According to the Texas Energy Report, Senate Natural Resources Committee Chairman Troy Fraser, called the energy industry a bit too “thirsty” during a record one-year drought, and warned the oil and gas companies to ramp up the recycling of water consumed during hydraulic fracturing.
Currently much of the chemical-laced water and sand that Texas companies blast into shale formations to release oil and gas is later pumped back underground for disposal.
“It’s going to be an issue next session. I continue to tell the industry they’ve got to get aggressive about water reuse,” Fraser, a Republican from Horseshoe Bay in the Central Texas Highland Lakes region, said during a joint interim hearing on drought held by the Natural Resources and the Senate Agriculture and Rural Affairs Committees.
“In a drought situation, it’s starting to be a problem, a big problem in some areas,” Fraser added of the millions of gallons of water used in fracking. “I’ve been projecting for multiple months that this is coming and we’ve got a crisis out there.”
When asked about the water recovery program and how much water is being recovered from fracking, the industry representative responded that he did not have a specific number of how many companies recycle frack water but added that TXOGA has requested data from its members. He noted that while some companies do have significant recovery operations, others do not.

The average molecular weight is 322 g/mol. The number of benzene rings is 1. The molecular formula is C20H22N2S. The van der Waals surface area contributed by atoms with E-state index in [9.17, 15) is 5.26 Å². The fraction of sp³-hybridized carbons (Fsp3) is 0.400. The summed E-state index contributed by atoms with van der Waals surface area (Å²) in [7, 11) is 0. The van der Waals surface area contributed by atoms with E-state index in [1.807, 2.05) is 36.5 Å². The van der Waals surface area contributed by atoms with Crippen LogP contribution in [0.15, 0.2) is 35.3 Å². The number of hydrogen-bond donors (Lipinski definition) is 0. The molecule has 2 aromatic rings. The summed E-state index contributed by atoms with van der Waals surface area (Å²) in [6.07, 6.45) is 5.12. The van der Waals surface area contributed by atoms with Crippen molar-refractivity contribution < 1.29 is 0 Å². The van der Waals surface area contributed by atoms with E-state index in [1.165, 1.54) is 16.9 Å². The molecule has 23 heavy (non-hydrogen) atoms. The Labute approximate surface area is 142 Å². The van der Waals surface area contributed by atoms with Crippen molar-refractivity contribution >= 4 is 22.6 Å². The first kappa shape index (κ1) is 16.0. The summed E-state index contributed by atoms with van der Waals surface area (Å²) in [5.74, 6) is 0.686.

“Significant,”said Fraser. “That implies a lot.” But the numbers from the industry were not there to back that implication up.
Fraser said he’d like to see more efficient water reclamation by cities, manufacturers and refiners as well, but he also took aim at the electric power industry.
“Long-term the power industry is going to hear me talking about figuring out a way to convert and get that technology,” he said. “We can’t continue to use the amount of water that we’ve used in the past. The way we are treating our water right now is not sustainable.”
John Fainter, president of the Association of Electric Companies of Texas, said everyone in the state needs to learn more and do more about conserving and saving and reusing water, but he added a threat of his own. “There is a cost, and the public needs to be aware of that, just like the environmental requirements we’re facing,” he said.
Click here to watch the hearing.
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